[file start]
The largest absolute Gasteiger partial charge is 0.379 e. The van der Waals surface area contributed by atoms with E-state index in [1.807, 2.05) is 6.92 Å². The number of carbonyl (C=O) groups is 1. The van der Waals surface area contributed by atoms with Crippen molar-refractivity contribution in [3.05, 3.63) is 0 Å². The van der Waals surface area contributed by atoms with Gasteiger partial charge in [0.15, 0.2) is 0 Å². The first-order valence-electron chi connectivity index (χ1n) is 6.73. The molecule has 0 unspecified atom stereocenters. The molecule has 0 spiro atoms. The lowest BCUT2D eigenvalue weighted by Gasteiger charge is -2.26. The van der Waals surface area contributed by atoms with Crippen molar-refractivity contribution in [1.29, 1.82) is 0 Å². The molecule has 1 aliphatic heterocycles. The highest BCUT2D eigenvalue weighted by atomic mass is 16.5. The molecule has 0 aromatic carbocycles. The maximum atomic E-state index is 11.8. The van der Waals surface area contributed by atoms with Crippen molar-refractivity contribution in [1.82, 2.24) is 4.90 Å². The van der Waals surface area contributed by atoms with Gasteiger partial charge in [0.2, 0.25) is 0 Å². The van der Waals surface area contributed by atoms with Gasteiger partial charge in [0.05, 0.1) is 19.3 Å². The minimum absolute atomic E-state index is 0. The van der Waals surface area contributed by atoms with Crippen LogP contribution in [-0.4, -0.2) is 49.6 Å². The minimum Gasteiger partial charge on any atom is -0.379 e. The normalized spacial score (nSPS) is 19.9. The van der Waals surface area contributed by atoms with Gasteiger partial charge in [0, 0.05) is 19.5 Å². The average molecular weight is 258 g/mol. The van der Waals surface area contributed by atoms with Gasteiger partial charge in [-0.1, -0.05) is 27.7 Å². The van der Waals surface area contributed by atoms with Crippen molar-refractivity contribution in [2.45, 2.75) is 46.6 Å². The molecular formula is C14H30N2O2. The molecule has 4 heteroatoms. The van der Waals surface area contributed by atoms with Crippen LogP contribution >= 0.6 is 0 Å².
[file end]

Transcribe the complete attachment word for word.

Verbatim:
The largest absolute Gasteiger partial charge is 0.379 e. The van der Waals surface area contributed by atoms with E-state index in [1.807, 2.05) is 6.92 Å². The number of carbonyl (C=O) groups is 1. The van der Waals surface area contributed by atoms with Crippen molar-refractivity contribution in [3.05, 3.63) is 0 Å². The van der Waals surface area contributed by atoms with Gasteiger partial charge in [0.15, 0.2) is 0 Å². The first-order valence-electron chi connectivity index (χ1n) is 6.73. The molecule has 0 unspecified atom stereocenters. The molecule has 0 spiro atoms. The lowest BCUT2D eigenvalue weighted by Gasteiger charge is -2.26. The van der Waals surface area contributed by atoms with Crippen molar-refractivity contribution in [1.29, 1.82) is 0 Å². The molecule has 1 aliphatic heterocycles. The highest BCUT2D eigenvalue weighted by atomic mass is 16.5. The molecule has 0 aromatic carbocycles. The maximum atomic E-state index is 11.8. The van der Waals surface area contributed by atoms with Crippen molar-refractivity contribution in [1.82, 2.24) is 4.90 Å². The van der Waals surface area contributed by atoms with Gasteiger partial charge in [0.2, 0.25) is 0 Å². The van der Waals surface area contributed by atoms with Gasteiger partial charge in [0.05, 0.1) is 19.3 Å². The minimum absolute atomic E-state index is 0. The van der Waals surface area contributed by atoms with Crippen LogP contribution in [-0.4, -0.2) is 49.6 Å². The minimum Gasteiger partial charge on any atom is -0.379 e. The normalized spacial score (nSPS) is 19.9. The van der Waals surface area contributed by atoms with Gasteiger partial charge in [0, 0.05) is 19.5 Å². The average molecular weight is 258 g/mol. The van der Waals surface area contributed by atoms with Gasteiger partial charge in [-0.1, -0.05) is 27.7 Å². The van der Waals surface area contributed by atoms with Crippen molar-refractivity contribution in [2.45, 2.75) is 46.6 Å². The molecular formula is C14H30N2O2. The molecule has 4 heteroatoms. The van der Waals surface area contributed by atoms with Crippen LogP contribution >= 0.6 is 0 Å².